Also found in: Thesaurus, Medical, Legal, Idioms, Encyclopedia.


a. A small piece of ground, generally used for a specific purpose: a garden plot.
b. A measured area of land; a lot.
2. A ground plan, as for a building; a diagram.
3. See graph1.
4. The pattern or sequence of interrelated events in a work of fiction, as a novel or film.
5. A secret plan to accomplish a hostile or illegal purpose; a scheme.
v. plot·ted, plot·ting, plots
1. To represent graphically, as on a chart: plot a ship's course.
2. Mathematics
a. To locate (points or other figures) on a graph by means of coordinates.
b. To draw (a curve) connecting points on a graph.
3. To write or develop the plot of: "I began plotting novels at about the time I learned to read" (James Baldwin).
4. To form a plot for; prearrange secretly or deviously: plot an assassination.
1. To form or take part in a plot; scheme: were plotting for months before the attack.
2. To write or develop the plot for a work of fiction: A good mystery writer must plot well.

[Middle English, from Old English.]

plot′less adj.
plot′less·ness n.
plot′ter n.


the state of being plotless
References in periodicals archive ?
For those who fear some of the less-entertaining facets of social realism -- non-professional actors, poetic but grim plotlessness -- Zaman and co-writer Mehmet Aktas have devised an ensemble drama that finds narrative diversity in the tragi-comic variety of immigrant experience.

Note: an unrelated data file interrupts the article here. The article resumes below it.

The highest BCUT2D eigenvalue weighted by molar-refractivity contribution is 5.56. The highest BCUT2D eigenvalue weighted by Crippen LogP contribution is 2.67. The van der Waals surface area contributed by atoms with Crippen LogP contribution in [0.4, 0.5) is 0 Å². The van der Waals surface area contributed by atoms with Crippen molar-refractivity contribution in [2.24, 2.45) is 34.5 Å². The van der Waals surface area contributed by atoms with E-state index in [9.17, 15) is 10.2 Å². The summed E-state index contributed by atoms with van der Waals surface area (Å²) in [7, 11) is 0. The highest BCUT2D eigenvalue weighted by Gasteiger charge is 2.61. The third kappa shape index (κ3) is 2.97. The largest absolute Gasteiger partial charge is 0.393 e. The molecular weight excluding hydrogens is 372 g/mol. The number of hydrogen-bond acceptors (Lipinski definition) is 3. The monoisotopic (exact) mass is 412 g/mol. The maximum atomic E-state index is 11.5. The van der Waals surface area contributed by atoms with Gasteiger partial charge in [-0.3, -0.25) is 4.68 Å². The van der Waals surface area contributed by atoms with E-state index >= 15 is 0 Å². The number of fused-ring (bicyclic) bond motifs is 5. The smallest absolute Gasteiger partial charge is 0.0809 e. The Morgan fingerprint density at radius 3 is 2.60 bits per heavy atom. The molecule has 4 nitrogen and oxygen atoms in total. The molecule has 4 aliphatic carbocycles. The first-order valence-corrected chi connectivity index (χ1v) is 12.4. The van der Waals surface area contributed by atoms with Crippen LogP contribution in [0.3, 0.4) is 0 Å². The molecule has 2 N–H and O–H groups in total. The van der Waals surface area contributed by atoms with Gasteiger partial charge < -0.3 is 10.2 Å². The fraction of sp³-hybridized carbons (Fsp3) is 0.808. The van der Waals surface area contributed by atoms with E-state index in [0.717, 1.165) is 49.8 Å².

This monologue unflinchingly exposes both the inherent plotlessness of travel and the unstoppable mutability of thinking, as it enacts a series of sudden leaps from one location or thought to another, a series that defies narrative ordering.
For example, the president's deformed mouth in Shelley Jackson's story is of ambiguous consequence; in "Behind a Latched Window" a story of occupied Kuwait by Fatima Yousef al-Ali, the protagonist attempts to make her mother afraid in order to protect her; the plotlessness of Richard Kostelanetz's "More Openings and Closings" tumbles down the page; and Diane Williams's self-named character bakes pies filled with kale: good for you but not sweet.